Having engineered a score of nukes, two score fossil plants and spent ten years assessing advanced energy technologies, I find there are so many fundamental errors in the article, and responses, that it would take a small book to correct. I never worked on TMI, but am personally acquainted with the engineers that rendered TMI safe, and the radcon expert who entered the Chernobyl power plant shortly after it exploded. From forty years of Professional Engineering, most in energy technologies, let me make some overarching comments. The NRC, by law, is not allowed to consider cost, yet circa 95% of the cost of a nuke is dictated by the NRC. It has an untenable mission, because cost and risk are fundamental to any industrial investment. More fundamental are two societal characteristics which cripples American technology, far beyond nuclear. The first is that from the hippie generation, there has been a distrust, even hatred, of centralized authority. No one in the NRC, the industry, or the anti-nuke crowd is trusted. I have found cheats and liars on all sides. The technology is complex, which provides wide areas of disagreement, but I here address lying via technobabble. This is exacerbated because the US ranks almost dead last among advanced nations in science and math. Journalists, as a cohort, have almost no grasp of technology, and value the scoop far more than accuracy. In an emergency such as TMI, this was disastrous. The people who lived through TMI were traumatized by sensationalism. All over America, people voted for decision makers on the basis of error. Today, citizens can find scientific papers which claim no long term harm from the TMI event, and other papers, using the same data, which find massive medical problems, e.g. cancer, monster births. I recall Pilate’s words to Jesus, “What is truth?” This was spoken right before he condemned an innocent to a horrible death. Science means truth, the certainty of considered facts, but it is sadly lacking in nuclear energy.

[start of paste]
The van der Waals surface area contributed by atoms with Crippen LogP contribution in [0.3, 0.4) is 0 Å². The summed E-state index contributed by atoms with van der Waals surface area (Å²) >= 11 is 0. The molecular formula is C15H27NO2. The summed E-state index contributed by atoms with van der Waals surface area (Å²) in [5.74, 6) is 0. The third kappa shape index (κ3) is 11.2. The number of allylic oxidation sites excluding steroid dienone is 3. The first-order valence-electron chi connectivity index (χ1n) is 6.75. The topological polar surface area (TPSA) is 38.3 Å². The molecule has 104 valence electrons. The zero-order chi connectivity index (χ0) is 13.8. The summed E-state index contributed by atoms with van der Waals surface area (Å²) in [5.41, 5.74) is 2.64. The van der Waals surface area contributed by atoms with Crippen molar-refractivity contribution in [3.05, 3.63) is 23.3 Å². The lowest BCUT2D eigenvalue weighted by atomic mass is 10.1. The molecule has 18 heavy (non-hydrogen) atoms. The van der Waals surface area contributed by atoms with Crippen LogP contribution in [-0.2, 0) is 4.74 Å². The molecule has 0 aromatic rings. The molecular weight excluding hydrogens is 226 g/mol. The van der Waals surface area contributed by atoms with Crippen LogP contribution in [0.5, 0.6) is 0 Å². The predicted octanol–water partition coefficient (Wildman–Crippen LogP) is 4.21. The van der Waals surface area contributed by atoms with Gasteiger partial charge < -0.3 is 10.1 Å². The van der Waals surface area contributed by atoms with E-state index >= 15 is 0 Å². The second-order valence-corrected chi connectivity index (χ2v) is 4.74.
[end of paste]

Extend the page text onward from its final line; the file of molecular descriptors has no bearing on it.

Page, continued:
There are two long term effects from the TMI event which are ignored here, but are vital to national survival. The first is that the US is losing, or has lost, the nuclear option. Virtually every one who ever engineered a plant is retired or dead. The universities quit teaching the necessary course work decades ago. Thus the US no longer has a cadre of expert engineers in an extremely complex technology. Moreover it will be far more difficult to restore excellence in this work force than it will to restore our other degraded professions, e.g teaching. The second is that other nations are, and will pursue nuclear power regardless of US technology policy. In some key technologies, e.g. reprocessing, we are decades behind other societies. These effects interact. A large minority of engineers working in the US come from foreign lands. Without their skilled focused ability, our toilets would not flush and our lights would go out. Yet there is a recent trend for many to leave, a disastrous brain drain has started to flow toward Asia. The prime stated reason is that the US no longer offers opportunity to engineers. I judge this is linked to our foolish chronic energy policies, and TMI.
    Finally, I am certain that whoever solves the nuclear power – global warming riddle, will dominate the 21th century. I am not certain America will survive this challenge.

  27. No one died at Three Mile Island or the surrounding area. Thirty years later the the conspiracy buffs are still at it. Uranium/thorium reactors are much safer than uranium only reactors. An added bonus is that the fuel rods cannot be used for nuclear weapons when spent. Also, what will the world do when the oil runs out, what will be the alternative?